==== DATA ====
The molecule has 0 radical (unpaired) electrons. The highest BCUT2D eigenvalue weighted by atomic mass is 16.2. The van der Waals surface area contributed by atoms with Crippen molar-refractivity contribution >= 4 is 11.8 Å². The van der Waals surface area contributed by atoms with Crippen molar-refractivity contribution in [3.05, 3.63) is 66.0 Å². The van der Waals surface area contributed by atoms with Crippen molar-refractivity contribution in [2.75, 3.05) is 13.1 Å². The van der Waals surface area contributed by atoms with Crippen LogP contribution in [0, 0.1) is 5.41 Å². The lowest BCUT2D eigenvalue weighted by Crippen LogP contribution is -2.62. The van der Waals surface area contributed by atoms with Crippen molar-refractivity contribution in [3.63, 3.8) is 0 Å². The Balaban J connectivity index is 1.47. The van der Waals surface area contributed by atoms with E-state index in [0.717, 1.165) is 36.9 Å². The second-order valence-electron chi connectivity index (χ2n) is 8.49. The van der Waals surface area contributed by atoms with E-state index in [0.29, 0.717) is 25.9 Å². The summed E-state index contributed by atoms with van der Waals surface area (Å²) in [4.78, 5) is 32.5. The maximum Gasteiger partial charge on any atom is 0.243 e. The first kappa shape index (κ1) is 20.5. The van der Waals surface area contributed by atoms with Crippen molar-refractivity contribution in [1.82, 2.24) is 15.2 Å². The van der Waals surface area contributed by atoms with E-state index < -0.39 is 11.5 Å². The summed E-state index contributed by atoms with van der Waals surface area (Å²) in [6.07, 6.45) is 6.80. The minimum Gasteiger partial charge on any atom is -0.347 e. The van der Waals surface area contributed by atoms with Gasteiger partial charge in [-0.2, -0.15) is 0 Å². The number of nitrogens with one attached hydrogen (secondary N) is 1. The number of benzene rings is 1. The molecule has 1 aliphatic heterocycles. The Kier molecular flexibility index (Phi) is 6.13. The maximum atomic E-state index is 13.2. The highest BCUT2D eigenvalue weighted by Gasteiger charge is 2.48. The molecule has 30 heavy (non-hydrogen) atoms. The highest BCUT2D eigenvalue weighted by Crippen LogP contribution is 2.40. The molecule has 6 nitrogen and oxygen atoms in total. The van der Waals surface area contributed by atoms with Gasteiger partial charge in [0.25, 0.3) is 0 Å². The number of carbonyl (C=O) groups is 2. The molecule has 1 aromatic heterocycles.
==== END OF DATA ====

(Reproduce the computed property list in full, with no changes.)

The molecule has 0 radical (unpaired) electrons. The highest BCUT2D eigenvalue weighted by atomic mass is 16.2. The van der Waals surface area contributed by atoms with Crippen molar-refractivity contribution >= 4 is 11.8 Å². The van der Waals surface area contributed by atoms with Crippen molar-refractivity contribution in [3.05, 3.63) is 66.0 Å². The van der Waals surface area contributed by atoms with Crippen molar-refractivity contribution in [2.75, 3.05) is 13.1 Å². The van der Waals surface area contributed by atoms with Crippen LogP contribution in [0, 0.1) is 5.41 Å². The lowest BCUT2D eigenvalue weighted by Crippen LogP contribution is -2.62. The van der Waals surface area contributed by atoms with Crippen molar-refractivity contribution in [3.63, 3.8) is 0 Å². The Balaban J connectivity index is 1.47. The van der Waals surface area contributed by atoms with E-state index in [0.717, 1.165) is 36.9 Å². The second-order valence-electron chi connectivity index (χ2n) is 8.49. The van der Waals surface area contributed by atoms with E-state index in [0.29, 0.717) is 25.9 Å². The summed E-state index contributed by atoms with van der Waals surface area (Å²) in [4.78, 5) is 32.5. The maximum Gasteiger partial charge on any atom is 0.243 e. The first kappa shape index (κ1) is 20.5. The van der Waals surface area contributed by atoms with Crippen molar-refractivity contribution in [1.82, 2.24) is 15.2 Å². The van der Waals surface area contributed by atoms with E-state index < -0.39 is 11.5 Å². The summed E-state index contributed by atoms with van der Waals surface area (Å²) in [6.07, 6.45) is 6.80. The minimum Gasteiger partial charge on any atom is -0.347 e. The van der Waals surface area contributed by atoms with Gasteiger partial charge in [-0.2, -0.15) is 0 Å². The number of nitrogens with one attached hydrogen (secondary N) is 1. The number of benzene rings is 1. The molecule has 1 aliphatic heterocycles. The Kier molecular flexibility index (Phi) is 6.13. The maximum atomic E-state index is 13.2. The highest BCUT2D eigenvalue weighted by Gasteiger charge is 2.48. The molecule has 30 heavy (non-hydrogen) atoms. The highest BCUT2D eigenvalue weighted by Crippen LogP contribution is 2.40. The molecule has 6 nitrogen and oxygen atoms in total. The van der Waals surface area contributed by atoms with Gasteiger partial charge in [0.25, 0.3) is 0 Å². The number of carbonyl (C=O) groups is 2. The molecule has 1 aromatic heterocycles.